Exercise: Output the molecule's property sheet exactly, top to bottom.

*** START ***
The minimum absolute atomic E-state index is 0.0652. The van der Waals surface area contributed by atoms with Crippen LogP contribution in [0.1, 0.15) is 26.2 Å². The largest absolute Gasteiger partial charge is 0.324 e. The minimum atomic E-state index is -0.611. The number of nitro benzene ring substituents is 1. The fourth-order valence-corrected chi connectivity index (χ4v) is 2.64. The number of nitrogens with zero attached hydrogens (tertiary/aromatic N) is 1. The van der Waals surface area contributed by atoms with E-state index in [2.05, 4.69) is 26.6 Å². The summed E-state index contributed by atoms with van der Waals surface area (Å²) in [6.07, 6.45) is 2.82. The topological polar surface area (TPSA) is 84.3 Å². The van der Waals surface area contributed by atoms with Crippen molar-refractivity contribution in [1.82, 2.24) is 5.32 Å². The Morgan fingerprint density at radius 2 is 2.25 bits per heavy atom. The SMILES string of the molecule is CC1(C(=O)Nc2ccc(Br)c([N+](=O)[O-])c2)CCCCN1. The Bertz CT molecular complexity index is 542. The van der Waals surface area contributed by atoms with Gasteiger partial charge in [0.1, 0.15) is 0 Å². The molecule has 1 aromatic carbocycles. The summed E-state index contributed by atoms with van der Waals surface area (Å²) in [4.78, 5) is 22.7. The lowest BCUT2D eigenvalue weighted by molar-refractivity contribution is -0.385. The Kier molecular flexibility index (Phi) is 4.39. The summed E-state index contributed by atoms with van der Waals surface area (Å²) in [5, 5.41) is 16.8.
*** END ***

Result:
The minimum absolute atomic E-state index is 0.0652. The van der Waals surface area contributed by atoms with Crippen LogP contribution in [0.1, 0.15) is 26.2 Å². The largest absolute Gasteiger partial charge is 0.324 e. The minimum atomic E-state index is -0.611. The number of nitro benzene ring substituents is 1. The fourth-order valence-corrected chi connectivity index (χ4v) is 2.64. The number of nitrogens with zero attached hydrogens (tertiary/aromatic N) is 1. The van der Waals surface area contributed by atoms with E-state index in [2.05, 4.69) is 26.6 Å². The summed E-state index contributed by atoms with van der Waals surface area (Å²) in [6.07, 6.45) is 2.82. The topological polar surface area (TPSA) is 84.3 Å². The van der Waals surface area contributed by atoms with Crippen molar-refractivity contribution in [1.82, 2.24) is 5.32 Å². The Morgan fingerprint density at radius 2 is 2.25 bits per heavy atom. The SMILES string of the molecule is CC1(C(=O)Nc2ccc(Br)c([N+](=O)[O-])c2)CCCCN1. The Bertz CT molecular complexity index is 542. The van der Waals surface area contributed by atoms with Gasteiger partial charge in [0.1, 0.15) is 0 Å². The molecule has 1 aromatic carbocycles. The summed E-state index contributed by atoms with van der Waals surface area (Å²) in [4.78, 5) is 22.7. The lowest BCUT2D eigenvalue weighted by molar-refractivity contribution is -0.385. The Kier molecular flexibility index (Phi) is 4.39. The summed E-state index contributed by atoms with van der Waals surface area (Å²) in [5, 5.41) is 16.8.